5 DefinitionA collection of organic molecules of varying chemical composition.They are grouped together on the basis of their solubility in nonpolar solvents (ether, chloroform, benzene, acetone) but insoluble in water.Lipids include fats, oils, waxes and related compounds.They are widely distributed in nature both in plants and in animals.
6 The great structural diversity among lipids The defining parameter for lipids is solubility rather than structure.
8 The biological functions of lipids Energy source (Fatty acids)Energy storage (triacylglycerols)Structural components of cell membrane (phospholipids, sphingoglycolipids, and cholesterol)Hormones (steroid hormones)Emulsifiers (Bile salts)Protection and insulation (biological waxes)Source of Fat-soluble VitaminsVitamins absorption
15 Fatty AcidsMost naturally occurring fatty acids have a chain of an even number of carbon atoms, from 4 to 28.Fatty acids are usually derived from triglycerides or phospholipids.When they are not attached to other molecules, they are known as "free" fatty acids.Fatty acids are important sources of fuel because they yield large quantities of ATP.Many cell types can use either glucose or fatty acids for this purpose. In particular, heart and skeletal muscle prefer fatty acids.
16 Length of free fatty acid chains Fatty acid chains differ by length, often categorized as short to very long.aliphatic tails < 6 carbonsShort-chain fatty acids (SCFA)aliphatic tails carbonsMedium-chain fatty acids (MCFA)aliphatic tails carbonsLong-chain fatty acids (LCFA)aliphatic tails > 23 carbonsVery long chain fatty acids (VLCFA)
22 Systematic nomenclature Stearic acidare non-systematic historical names, which are the most frequent naming system used in literatureTrivial nomenclature(or common names)octadecanoic acidderive from the standard IUPAC Rules for the Nomenclature of Organic ChemistrySystematic nomenclature(IUPAC names)18:2 9,12the location of the double, counting from the carboxylic acid end.Δx nomenclature(or delta-x)18:2 6,9the location of the double, counting from the terminal methyl carbonωx nomenclature(or omega –x)Lipid numbers take the form C:D where:C = the number of carbon atoms andD = the number of double bonds in the fatty acid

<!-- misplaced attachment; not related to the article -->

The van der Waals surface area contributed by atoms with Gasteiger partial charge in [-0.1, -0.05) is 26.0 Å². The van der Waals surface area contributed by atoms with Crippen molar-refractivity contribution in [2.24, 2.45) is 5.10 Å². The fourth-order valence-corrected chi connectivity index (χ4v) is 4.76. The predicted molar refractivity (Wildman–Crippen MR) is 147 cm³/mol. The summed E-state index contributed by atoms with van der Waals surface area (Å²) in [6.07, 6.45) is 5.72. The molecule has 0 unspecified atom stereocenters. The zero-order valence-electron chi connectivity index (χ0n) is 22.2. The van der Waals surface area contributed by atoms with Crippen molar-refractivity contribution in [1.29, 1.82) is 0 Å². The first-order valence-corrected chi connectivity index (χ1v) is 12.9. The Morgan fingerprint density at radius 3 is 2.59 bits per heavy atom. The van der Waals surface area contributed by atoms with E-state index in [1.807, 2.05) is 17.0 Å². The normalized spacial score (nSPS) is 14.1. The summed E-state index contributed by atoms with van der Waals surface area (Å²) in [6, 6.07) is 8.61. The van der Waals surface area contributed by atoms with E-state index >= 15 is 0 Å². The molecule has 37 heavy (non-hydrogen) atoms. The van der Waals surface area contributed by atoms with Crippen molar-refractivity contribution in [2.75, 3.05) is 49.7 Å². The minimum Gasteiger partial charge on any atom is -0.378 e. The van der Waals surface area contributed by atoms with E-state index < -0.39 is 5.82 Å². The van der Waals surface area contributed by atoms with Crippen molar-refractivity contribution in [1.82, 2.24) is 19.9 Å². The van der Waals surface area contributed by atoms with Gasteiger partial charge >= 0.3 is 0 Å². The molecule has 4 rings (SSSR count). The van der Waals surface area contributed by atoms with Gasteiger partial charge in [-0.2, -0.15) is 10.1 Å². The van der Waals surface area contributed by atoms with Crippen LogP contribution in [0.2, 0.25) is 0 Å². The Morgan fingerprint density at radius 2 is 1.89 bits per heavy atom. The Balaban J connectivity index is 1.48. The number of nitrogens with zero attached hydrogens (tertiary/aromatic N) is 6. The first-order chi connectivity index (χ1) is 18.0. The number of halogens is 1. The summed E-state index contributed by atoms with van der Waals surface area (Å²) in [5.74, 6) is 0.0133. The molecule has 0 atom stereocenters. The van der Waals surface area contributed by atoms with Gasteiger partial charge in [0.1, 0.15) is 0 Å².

23 Summary of the ways for designating fatty acids
24 Lecture notes (Dr Gaber Shehab) Essential fatty acidsFatty acids that are required by the human body but cannot be made in sufficient quantity from other substrates, and therefore must be obtained from food.There are two essential fatty acids:linoleic acid andlinolenic acid.These two acids:(1) are needed for proper membrane structure and(2) serve as starting materials for the production of several nutritionally important longer-chain omega-6 and omega-3 acidsLinoleic acid (18:2) is the primary member of the omega-6 acid family, and linolenic acid (18:3) is the primary member of the omega-3 acid family.Biochemistry Department
25 QuestionsWhat are the differences between saturated and unsaturated fatty acids?Write the chemical structure, the IUPAC name, the delta and the omega number of the following fatty acids:PalmiticStearicPalmitoleicOleicLinoleicLinolenic
44 Structure of the simple triacylglycerol The simple triacylglycerol produced from the triple esterification reaction between glycerol and three molecules of stearic acid (18:0 acid). Three molecules of water are a by-product of this reaction.
45 Structure of a mixed triacylglycerol Three different fatty acid residues are present